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HTML basics: syntax, semantics and best practices

HTML is in many ways the most important of the front end languages used to build websites (HTML, CSS and JavaScript). Not only does it provide the architectural blueprints for how your site is structured, but it also tells your web browser what each content type on the page is (lists, headings, pull quotes, etc.).

This post will help you understand how to read HTML. Specifically, it will focus on HTML syntax, semantics and best practices.

HTML stands for HyperText Markup Language which basically means versatile text. And it is versatile — more versatile than text you read in a book, at least. And it has many features that standard book text cannot provide: links are one of these.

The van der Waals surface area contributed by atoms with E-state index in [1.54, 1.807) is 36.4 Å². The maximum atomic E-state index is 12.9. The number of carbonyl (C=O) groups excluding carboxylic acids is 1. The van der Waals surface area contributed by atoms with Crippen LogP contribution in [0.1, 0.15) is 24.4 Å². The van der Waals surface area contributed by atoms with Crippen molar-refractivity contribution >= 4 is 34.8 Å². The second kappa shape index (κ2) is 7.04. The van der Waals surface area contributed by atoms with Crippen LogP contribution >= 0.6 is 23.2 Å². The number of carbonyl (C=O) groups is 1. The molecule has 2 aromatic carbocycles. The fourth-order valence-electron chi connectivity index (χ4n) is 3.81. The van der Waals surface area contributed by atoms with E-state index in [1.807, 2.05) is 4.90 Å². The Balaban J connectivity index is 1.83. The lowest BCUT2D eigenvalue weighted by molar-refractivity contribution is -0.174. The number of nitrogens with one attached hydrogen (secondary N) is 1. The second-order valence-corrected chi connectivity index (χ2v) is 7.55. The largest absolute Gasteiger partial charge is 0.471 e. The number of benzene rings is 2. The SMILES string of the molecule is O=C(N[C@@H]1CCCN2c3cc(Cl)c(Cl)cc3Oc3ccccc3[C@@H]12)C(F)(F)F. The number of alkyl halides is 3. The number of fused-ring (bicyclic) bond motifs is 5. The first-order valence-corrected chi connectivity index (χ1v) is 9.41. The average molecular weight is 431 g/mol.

Links look something like this in HTML:

<a href="www.danielpuiatti.com" target="_blank">This is my website!</a>

You are probably familiar with some parts of the HTML link above. I’m certain you recognize the URL part: www.danielpuiatti.com. But what about the < > and </a> or the target=“_blank”, what’s that doing?

To read HTML you must understand its syntax. These aforementioned parts of the link make up its syntax.

What’s syntax?

It’s how to properly structures sentences in a written language. From punctuation to capitalization, proper syntax allows you to easily understand a sentence.

Here’s an example of incorrect English syntax:

.hellO nice to Meet yoU

The structure of the sentence above is syntactically wrong. The period is at the start when it should be at the end, and there is random capitalization strewn about. These errors make the sentence difficult to read.

To be syntactically correct it should look like this:

Hello nice to meet you.

Whether English or Inuktitut, every written language has syntax. HTML included. Without correct syntax a browser cannot properly read your HTML.

HTML syntax

For HTML, syntax relies on tags. These tags wrap around content and when the syntax is correct it allows the browser to

  1. determine what the content is
  2. understand the meaning of content.